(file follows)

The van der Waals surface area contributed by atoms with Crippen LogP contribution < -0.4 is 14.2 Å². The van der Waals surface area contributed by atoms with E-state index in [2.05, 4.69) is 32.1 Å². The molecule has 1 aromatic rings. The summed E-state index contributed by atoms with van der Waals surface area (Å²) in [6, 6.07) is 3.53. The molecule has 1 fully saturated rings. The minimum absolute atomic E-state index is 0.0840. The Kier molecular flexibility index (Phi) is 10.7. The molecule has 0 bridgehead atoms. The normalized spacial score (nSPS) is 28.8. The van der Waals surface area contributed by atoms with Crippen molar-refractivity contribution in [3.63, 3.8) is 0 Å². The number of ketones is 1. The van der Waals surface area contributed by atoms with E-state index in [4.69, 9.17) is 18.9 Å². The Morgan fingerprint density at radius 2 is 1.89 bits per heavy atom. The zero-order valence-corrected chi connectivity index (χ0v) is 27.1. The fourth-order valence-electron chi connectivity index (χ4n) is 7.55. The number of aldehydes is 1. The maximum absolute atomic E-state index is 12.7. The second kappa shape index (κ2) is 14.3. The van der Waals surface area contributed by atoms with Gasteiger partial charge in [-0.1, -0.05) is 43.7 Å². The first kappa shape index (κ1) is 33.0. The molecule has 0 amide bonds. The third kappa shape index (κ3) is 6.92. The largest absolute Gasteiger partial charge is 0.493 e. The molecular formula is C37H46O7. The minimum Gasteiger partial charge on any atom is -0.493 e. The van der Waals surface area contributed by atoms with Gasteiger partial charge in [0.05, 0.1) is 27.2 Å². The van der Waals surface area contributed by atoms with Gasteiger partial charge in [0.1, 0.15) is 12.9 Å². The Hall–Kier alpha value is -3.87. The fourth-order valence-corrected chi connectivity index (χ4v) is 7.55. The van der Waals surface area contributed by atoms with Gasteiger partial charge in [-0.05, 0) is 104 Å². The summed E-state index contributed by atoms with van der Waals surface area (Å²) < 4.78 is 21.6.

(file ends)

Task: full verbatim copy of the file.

The van der Waals surface area contributed by atoms with Crippen LogP contribution < -0.4 is 14.2 Å². The van der Waals surface area contributed by atoms with E-state index in [2.05, 4.69) is 32.1 Å². The molecule has 1 aromatic rings. The summed E-state index contributed by atoms with van der Waals surface area (Å²) in [6, 6.07) is 3.53. The molecule has 1 fully saturated rings. The minimum absolute atomic E-state index is 0.0840. The Kier molecular flexibility index (Phi) is 10.7. The molecule has 0 bridgehead atoms. The normalized spacial score (nSPS) is 28.8. The van der Waals surface area contributed by atoms with Crippen molar-refractivity contribution in [3.63, 3.8) is 0 Å². The number of ketones is 1. The van der Waals surface area contributed by atoms with E-state index in [4.69, 9.17) is 18.9 Å². The Morgan fingerprint density at radius 2 is 1.89 bits per heavy atom. The zero-order valence-corrected chi connectivity index (χ0v) is 27.1. The fourth-order valence-electron chi connectivity index (χ4n) is 7.55. The number of aldehydes is 1. The maximum absolute atomic E-state index is 12.7. The second kappa shape index (κ2) is 14.3. The van der Waals surface area contributed by atoms with Gasteiger partial charge in [-0.1, -0.05) is 43.7 Å². The first kappa shape index (κ1) is 33.0. The molecule has 0 amide bonds. The third kappa shape index (κ3) is 6.92. The largest absolute Gasteiger partial charge is 0.493 e. The molecular formula is C37H46O7. The minimum Gasteiger partial charge on any atom is -0.493 e. The van der Waals surface area contributed by atoms with Gasteiger partial charge in [0.05, 0.1) is 27.2 Å². The van der Waals surface area contributed by atoms with Gasteiger partial charge in [0.1, 0.15) is 12.9 Å². The Hall–Kier alpha value is -3.87. The fourth-order valence-corrected chi connectivity index (χ4v) is 7.55. The van der Waals surface area contributed by atoms with Gasteiger partial charge in [-0.05, 0) is 104 Å². The summed E-state index contributed by atoms with van der Waals surface area (Å²) < 4.78 is 21.6.